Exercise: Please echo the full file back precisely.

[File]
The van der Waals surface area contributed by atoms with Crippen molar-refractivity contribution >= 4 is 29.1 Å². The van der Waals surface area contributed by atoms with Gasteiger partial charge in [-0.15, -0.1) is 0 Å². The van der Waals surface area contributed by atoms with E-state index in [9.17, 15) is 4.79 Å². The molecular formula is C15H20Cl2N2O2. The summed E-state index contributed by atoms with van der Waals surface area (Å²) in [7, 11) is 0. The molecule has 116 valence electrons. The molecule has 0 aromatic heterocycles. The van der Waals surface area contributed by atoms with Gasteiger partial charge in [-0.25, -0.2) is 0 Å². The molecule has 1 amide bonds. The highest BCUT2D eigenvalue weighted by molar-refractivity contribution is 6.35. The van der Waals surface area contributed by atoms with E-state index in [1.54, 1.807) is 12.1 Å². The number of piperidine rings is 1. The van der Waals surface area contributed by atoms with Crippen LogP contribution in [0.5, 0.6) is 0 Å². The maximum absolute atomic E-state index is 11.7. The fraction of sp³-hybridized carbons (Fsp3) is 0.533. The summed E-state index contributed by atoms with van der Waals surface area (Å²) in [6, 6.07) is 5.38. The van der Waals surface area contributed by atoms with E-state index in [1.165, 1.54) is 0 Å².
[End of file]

The van der Waals surface area contributed by atoms with Crippen molar-refractivity contribution >= 4 is 29.1 Å². The van der Waals surface area contributed by atoms with Gasteiger partial charge in [-0.15, -0.1) is 0 Å². The van der Waals surface area contributed by atoms with E-state index in [9.17, 15) is 4.79 Å². The molecular formula is C15H20Cl2N2O2. The summed E-state index contributed by atoms with van der Waals surface area (Å²) in [7, 11) is 0. The molecule has 116 valence electrons. The molecule has 0 aromatic heterocycles. The van der Waals surface area contributed by atoms with Gasteiger partial charge in [-0.25, -0.2) is 0 Å². The molecule has 1 amide bonds. The highest BCUT2D eigenvalue weighted by molar-refractivity contribution is 6.35. The van der Waals surface area contributed by atoms with E-state index in [1.54, 1.807) is 12.1 Å². The number of piperidine rings is 1. The van der Waals surface area contributed by atoms with Crippen LogP contribution in [0.5, 0.6) is 0 Å². The maximum absolute atomic E-state index is 11.7. The fraction of sp³-hybridized carbons (Fsp3) is 0.533. The summed E-state index contributed by atoms with van der Waals surface area (Å²) in [6, 6.07) is 5.38. The van der Waals surface area contributed by atoms with E-state index in [1.165, 1.54) is 0 Å².